forty now, and forty years-why, it is all of a lifetime, it is the
deepest old age. Living past forty is indecent, vulgar, immoral! Now
answer me, sincerely, honestly, who lives past forty? I'll tell you
who does: fools and scoundrels. I will say this right to the face of
all those venerable old men, all those silver-haired, sweet-smelling
old men! I have a right to say it, because I will live to sixty
myself. To seventy! To eighty! . . . Wait, let me catch my breath. .
You might be imagining, gentlemen, that I am trying to amuse you, to
make you laugh? Wrong again. I am not at all the jolly character you
think I am, or may perhaps think I am. But then, if, irritated by all
this prattle (and I feel it already, I feel you are irritated),
you'll take it into your heads to ask me what I am, I'll answer you:
I am a certain collegiate assessor. I worked in order to eat (but
solely for that reason), and when a distant relation left me six
thousand rubles in his will last year, I immediately retired and
settled down in my corner. I had lived here previously as well, but
now I've settled down in this corner. My room is dismal, squalid, at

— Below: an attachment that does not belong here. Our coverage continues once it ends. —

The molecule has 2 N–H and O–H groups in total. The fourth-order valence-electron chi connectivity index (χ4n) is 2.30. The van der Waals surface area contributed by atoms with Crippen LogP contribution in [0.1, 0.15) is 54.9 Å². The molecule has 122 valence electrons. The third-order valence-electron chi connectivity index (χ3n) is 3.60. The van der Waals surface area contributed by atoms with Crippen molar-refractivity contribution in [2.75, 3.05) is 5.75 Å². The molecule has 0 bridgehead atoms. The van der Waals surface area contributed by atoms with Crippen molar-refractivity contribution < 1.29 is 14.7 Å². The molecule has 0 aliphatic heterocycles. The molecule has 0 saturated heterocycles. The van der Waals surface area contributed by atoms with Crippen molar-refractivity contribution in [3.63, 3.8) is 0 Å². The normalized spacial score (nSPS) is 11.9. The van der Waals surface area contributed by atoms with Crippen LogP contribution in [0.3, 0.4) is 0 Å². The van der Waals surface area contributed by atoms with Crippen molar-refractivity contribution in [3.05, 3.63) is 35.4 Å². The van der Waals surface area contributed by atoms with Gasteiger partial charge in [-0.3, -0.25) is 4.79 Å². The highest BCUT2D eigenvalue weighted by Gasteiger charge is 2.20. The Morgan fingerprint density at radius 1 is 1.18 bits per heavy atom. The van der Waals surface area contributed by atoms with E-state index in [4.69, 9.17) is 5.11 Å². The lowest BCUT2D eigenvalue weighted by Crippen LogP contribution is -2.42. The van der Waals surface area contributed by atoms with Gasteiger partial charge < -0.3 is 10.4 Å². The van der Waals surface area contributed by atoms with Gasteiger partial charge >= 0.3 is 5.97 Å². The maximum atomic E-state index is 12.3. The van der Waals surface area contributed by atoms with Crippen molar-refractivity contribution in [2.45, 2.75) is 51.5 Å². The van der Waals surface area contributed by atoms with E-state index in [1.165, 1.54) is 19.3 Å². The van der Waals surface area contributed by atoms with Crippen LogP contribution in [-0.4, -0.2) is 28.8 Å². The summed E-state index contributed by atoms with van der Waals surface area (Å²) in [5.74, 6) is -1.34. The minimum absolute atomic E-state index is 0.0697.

the very edge of town. My servant is a peasant woman, old, stupid,
vicious out of stupidity, and she always has a foul smell about her
I am told that the Petersburg climate is becoming bad for me, that
with my niggling means it's too expensive to live in Petersburg. I
know all that, I know it better than all those wise, experienced
counselors and head-shakers. But I stay on in Petersburg; I shall not
leave Petersburg! I shall not leave because. . . . Ah, but what
difference does it make whether I leave or don't leave.
To go on, however-what can a decent man talk about with the greatest pleasure?
Answer: about himself.
Well, then, I too shall talk about myself.
Meet the Author
Few authors have been as personally familiar with desperation as Fyodor Dostoevsky (1821-1881), and none have been so adept at describing it. His harrowing experiences in Russian prisons, combined with a profound religious philosophy, formed the basis for his greatest books: Crime and Punishment, The Idiot, The Possessed, and The Brothers Karamazov. When Dostoevsky died in 1881, he left a legacy of masterful novels that immortalized him as a giant of Russian literature.
Most Helpful Customer Reviews